Climate Signals analyzes individual climate events with its framework and thereby provides an integrated understanding of the mind-numbingly complex processes of climate change and its outcomes. The site began as an independent project in 2010 and is now a science information resource of Climate Nexus (a BUDDIE finalist). Climate Nexus focuses on policy-oriented research on climate change and clean energy. It is a nonprofit that is sponsored by Rockefeller Philanthropy Advisors.

CLIMATE COLLECTIONS

Climate Signals has several separate content areas: Climate Signals, Events/ Headlines, Science Sources, Real-Time Data, and Related Sites.

Climate Signals (climatesignals.org/ climate-signals) is the site's classification of the forces of climate change--"longterm trends and projections that carry the fingerprint of climate change." There are 53 signals, arranged into 11 groups. Each group is a broad type of climate activity--Heat, Extreme Precipitation, Coastal Flood, etc.--and includes several signals. In the Coastal Flood group, for example, there are four signals: Coastal Flooding Increase, Sea Level Rise, Storm Surge Increase, and Thermal Expansion. Each signal includes a brief description and a trends analysis.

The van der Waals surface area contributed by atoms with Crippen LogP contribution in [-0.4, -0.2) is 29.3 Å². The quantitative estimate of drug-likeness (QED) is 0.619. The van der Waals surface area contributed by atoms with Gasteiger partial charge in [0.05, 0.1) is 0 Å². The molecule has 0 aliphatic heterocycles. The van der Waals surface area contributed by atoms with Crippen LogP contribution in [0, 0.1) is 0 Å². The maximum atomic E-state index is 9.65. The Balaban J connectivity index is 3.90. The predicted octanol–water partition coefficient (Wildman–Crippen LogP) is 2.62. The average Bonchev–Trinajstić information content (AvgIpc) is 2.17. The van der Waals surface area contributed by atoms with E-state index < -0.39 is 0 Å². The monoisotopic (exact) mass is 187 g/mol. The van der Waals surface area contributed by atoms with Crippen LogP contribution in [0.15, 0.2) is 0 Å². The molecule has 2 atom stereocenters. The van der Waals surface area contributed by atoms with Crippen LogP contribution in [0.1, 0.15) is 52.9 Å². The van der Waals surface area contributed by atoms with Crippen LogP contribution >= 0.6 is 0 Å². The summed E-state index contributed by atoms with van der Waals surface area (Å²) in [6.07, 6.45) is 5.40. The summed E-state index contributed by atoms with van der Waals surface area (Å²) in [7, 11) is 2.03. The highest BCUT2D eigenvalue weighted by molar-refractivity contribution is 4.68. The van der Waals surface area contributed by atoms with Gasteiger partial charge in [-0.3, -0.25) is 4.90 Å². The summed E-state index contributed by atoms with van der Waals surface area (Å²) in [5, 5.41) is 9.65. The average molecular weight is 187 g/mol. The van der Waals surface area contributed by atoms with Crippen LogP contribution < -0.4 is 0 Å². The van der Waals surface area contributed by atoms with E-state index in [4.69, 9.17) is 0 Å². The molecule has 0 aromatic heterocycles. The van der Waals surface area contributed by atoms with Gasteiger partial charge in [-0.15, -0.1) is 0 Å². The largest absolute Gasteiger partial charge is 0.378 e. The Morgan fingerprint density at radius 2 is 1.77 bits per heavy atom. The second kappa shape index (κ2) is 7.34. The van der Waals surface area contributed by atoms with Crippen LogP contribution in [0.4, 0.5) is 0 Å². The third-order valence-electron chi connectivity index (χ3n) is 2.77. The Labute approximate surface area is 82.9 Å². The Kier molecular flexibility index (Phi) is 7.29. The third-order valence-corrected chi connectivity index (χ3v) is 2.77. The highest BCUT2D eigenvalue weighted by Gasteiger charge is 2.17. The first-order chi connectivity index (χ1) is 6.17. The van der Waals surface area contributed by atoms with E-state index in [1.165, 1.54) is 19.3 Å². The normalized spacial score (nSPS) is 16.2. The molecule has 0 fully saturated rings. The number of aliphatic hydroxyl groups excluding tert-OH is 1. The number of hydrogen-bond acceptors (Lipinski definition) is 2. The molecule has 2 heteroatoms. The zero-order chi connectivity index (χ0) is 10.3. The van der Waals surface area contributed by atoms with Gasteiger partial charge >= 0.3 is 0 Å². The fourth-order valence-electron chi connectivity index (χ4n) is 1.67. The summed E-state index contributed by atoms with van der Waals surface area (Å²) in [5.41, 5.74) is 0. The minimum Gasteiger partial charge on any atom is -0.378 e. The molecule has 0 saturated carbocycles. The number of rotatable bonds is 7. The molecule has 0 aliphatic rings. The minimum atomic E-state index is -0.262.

Events (climatesignals.org/events) are major but specific climate occurrences: a destructive hurricane, long heat wave, large-scale wildfire, etc. As of this writing, there are 50 events, most from the past 8 years. The record for each event includes a short overview, a concise climate science analysis, and a description of the relevant climate signals. For example, the Coastal Flood climate signals were a devastating component of Hurricane Dorian, which deluged the Bahamas in 2019; the climate signal for Storm Surge Increase brought a 23-foothigh wall of water to parts of the islands. A majority of the events have occurred in the U.S., reflecting an emphasis on the U.S. climate that occurs throughout all of Climate Signals' sections.